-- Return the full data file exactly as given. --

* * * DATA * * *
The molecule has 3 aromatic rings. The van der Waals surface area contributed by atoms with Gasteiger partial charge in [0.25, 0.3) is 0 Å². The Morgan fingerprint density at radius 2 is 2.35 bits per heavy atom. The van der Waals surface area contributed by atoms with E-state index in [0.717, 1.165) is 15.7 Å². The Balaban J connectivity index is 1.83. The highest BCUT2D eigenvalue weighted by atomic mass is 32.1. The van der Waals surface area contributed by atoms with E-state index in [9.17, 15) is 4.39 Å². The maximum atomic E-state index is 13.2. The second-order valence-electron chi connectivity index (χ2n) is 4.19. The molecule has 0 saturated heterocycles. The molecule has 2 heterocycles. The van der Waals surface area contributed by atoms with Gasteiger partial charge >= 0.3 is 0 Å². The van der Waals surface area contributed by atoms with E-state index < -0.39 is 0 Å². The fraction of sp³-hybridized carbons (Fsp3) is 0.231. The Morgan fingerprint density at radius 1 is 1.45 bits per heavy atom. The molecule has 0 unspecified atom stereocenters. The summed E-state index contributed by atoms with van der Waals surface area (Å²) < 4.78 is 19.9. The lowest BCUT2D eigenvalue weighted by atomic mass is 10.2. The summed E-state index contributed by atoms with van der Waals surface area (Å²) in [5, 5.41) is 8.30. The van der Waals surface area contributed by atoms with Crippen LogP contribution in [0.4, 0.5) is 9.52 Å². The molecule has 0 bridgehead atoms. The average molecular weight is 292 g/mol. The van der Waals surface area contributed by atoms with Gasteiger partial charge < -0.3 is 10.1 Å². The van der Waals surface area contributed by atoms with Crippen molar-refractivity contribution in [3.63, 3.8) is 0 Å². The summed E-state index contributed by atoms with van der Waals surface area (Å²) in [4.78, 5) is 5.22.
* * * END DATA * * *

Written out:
The molecule has 3 aromatic rings. The van der Waals surface area contributed by atoms with Gasteiger partial charge in [0.25, 0.3) is 0 Å². The Morgan fingerprint density at radius 2 is 2.35 bits per heavy atom. The van der Waals surface area contributed by atoms with E-state index in [0.717, 1.165) is 15.7 Å². The Balaban J connectivity index is 1.83. The highest BCUT2D eigenvalue weighted by atomic mass is 32.1. The van der Waals surface area contributed by atoms with E-state index in [9.17, 15) is 4.39 Å². The maximum atomic E-state index is 13.2. The second-order valence-electron chi connectivity index (χ2n) is 4.19. The molecule has 0 saturated heterocycles. The molecule has 2 heterocycles. The van der Waals surface area contributed by atoms with Gasteiger partial charge >= 0.3 is 0 Å². The van der Waals surface area contributed by atoms with E-state index < -0.39 is 0 Å². The fraction of sp³-hybridized carbons (Fsp3) is 0.231. The Morgan fingerprint density at radius 1 is 1.45 bits per heavy atom. The molecule has 0 unspecified atom stereocenters. The summed E-state index contributed by atoms with van der Waals surface area (Å²) < 4.78 is 19.9. The lowest BCUT2D eigenvalue weighted by atomic mass is 10.2. The summed E-state index contributed by atoms with van der Waals surface area (Å²) in [5, 5.41) is 8.30. The van der Waals surface area contributed by atoms with Crippen LogP contribution in [0.4, 0.5) is 9.52 Å². The molecule has 0 bridgehead atoms. The average molecular weight is 292 g/mol. The van der Waals surface area contributed by atoms with Gasteiger partial charge < -0.3 is 10.1 Å². The van der Waals surface area contributed by atoms with Crippen molar-refractivity contribution in [3.63, 3.8) is 0 Å². The summed E-state index contributed by atoms with van der Waals surface area (Å²) in [4.78, 5) is 5.22.